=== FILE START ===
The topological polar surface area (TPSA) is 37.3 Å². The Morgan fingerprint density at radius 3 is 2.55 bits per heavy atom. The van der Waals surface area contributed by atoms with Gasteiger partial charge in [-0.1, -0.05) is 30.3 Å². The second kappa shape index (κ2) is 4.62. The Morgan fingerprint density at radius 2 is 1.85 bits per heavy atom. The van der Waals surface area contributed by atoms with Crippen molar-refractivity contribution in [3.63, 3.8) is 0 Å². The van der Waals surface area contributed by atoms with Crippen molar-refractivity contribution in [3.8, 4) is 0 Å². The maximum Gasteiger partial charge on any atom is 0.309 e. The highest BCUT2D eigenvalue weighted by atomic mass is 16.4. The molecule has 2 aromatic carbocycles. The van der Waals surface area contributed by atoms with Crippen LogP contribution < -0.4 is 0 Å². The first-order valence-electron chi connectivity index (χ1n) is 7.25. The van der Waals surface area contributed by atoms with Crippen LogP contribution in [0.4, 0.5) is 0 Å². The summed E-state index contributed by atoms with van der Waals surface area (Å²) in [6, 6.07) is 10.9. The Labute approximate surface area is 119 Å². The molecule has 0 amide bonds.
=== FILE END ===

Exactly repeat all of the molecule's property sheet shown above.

The topological polar surface area (TPSA) is 37.3 Å². The Morgan fingerprint density at radius 3 is 2.55 bits per heavy atom. The van der Waals surface area contributed by atoms with Gasteiger partial charge in [-0.1, -0.05) is 30.3 Å². The second kappa shape index (κ2) is 4.62. The Morgan fingerprint density at radius 2 is 1.85 bits per heavy atom. The van der Waals surface area contributed by atoms with Crippen molar-refractivity contribution in [3.63, 3.8) is 0 Å². The van der Waals surface area contributed by atoms with Crippen molar-refractivity contribution in [3.8, 4) is 0 Å². The maximum Gasteiger partial charge on any atom is 0.309 e. The highest BCUT2D eigenvalue weighted by atomic mass is 16.4. The molecule has 2 aromatic carbocycles. The van der Waals surface area contributed by atoms with Crippen LogP contribution < -0.4 is 0 Å². The first-order valence-electron chi connectivity index (χ1n) is 7.25. The van der Waals surface area contributed by atoms with Crippen LogP contribution in [0.4, 0.5) is 0 Å². The summed E-state index contributed by atoms with van der Waals surface area (Å²) in [6, 6.07) is 10.9. The Labute approximate surface area is 119 Å². The molecule has 0 amide bonds.